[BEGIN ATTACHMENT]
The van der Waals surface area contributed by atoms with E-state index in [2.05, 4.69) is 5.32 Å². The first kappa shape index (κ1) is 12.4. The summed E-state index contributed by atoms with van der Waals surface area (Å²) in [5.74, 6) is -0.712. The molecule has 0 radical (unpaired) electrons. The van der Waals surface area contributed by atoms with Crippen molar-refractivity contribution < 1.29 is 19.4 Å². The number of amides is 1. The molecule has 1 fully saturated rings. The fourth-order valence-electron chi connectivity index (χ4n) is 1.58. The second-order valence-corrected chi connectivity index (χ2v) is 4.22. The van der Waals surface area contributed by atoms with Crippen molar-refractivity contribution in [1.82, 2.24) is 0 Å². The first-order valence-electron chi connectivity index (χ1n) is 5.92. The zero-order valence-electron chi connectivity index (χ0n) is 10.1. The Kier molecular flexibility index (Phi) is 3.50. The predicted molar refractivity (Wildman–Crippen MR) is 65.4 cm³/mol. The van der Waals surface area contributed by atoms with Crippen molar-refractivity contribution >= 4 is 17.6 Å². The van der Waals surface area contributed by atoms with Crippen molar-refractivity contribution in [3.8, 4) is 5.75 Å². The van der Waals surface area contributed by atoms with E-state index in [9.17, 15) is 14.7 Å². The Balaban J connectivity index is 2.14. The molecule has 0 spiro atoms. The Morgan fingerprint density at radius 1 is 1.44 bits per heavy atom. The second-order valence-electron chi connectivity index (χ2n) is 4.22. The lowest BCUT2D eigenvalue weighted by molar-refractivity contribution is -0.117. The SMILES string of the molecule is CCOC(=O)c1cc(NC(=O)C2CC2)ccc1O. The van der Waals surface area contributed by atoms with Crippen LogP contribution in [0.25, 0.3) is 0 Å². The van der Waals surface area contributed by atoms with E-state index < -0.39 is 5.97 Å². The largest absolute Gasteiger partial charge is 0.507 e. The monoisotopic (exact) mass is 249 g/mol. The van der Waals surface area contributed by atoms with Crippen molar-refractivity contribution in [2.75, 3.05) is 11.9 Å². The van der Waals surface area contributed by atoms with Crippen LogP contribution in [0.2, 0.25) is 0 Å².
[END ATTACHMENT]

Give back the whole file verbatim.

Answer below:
The van der Waals surface area contributed by atoms with E-state index in [2.05, 4.69) is 5.32 Å². The first kappa shape index (κ1) is 12.4. The summed E-state index contributed by atoms with van der Waals surface area (Å²) in [5.74, 6) is -0.712. The molecule has 0 radical (unpaired) electrons. The van der Waals surface area contributed by atoms with Crippen molar-refractivity contribution < 1.29 is 19.4 Å². The number of amides is 1. The molecule has 1 fully saturated rings. The fourth-order valence-electron chi connectivity index (χ4n) is 1.58. The second-order valence-corrected chi connectivity index (χ2v) is 4.22. The van der Waals surface area contributed by atoms with Crippen molar-refractivity contribution in [1.82, 2.24) is 0 Å². The first-order valence-electron chi connectivity index (χ1n) is 5.92. The zero-order valence-electron chi connectivity index (χ0n) is 10.1. The Kier molecular flexibility index (Phi) is 3.50. The predicted molar refractivity (Wildman–Crippen MR) is 65.4 cm³/mol. The van der Waals surface area contributed by atoms with Crippen molar-refractivity contribution >= 4 is 17.6 Å². The van der Waals surface area contributed by atoms with Crippen molar-refractivity contribution in [3.8, 4) is 5.75 Å². The van der Waals surface area contributed by atoms with E-state index in [9.17, 15) is 14.7 Å². The Balaban J connectivity index is 2.14. The molecule has 0 spiro atoms. The Morgan fingerprint density at radius 1 is 1.44 bits per heavy atom. The second-order valence-electron chi connectivity index (χ2n) is 4.22. The lowest BCUT2D eigenvalue weighted by molar-refractivity contribution is -0.117. The SMILES string of the molecule is CCOC(=O)c1cc(NC(=O)C2CC2)ccc1O. The van der Waals surface area contributed by atoms with Crippen LogP contribution in [0.25, 0.3) is 0 Å². The van der Waals surface area contributed by atoms with E-state index < -0.39 is 5.97 Å². The largest absolute Gasteiger partial charge is 0.507 e. The monoisotopic (exact) mass is 249 g/mol. The van der Waals surface area contributed by atoms with Crippen molar-refractivity contribution in [2.75, 3.05) is 11.9 Å². The van der Waals surface area contributed by atoms with Crippen LogP contribution in [0.2, 0.25) is 0 Å².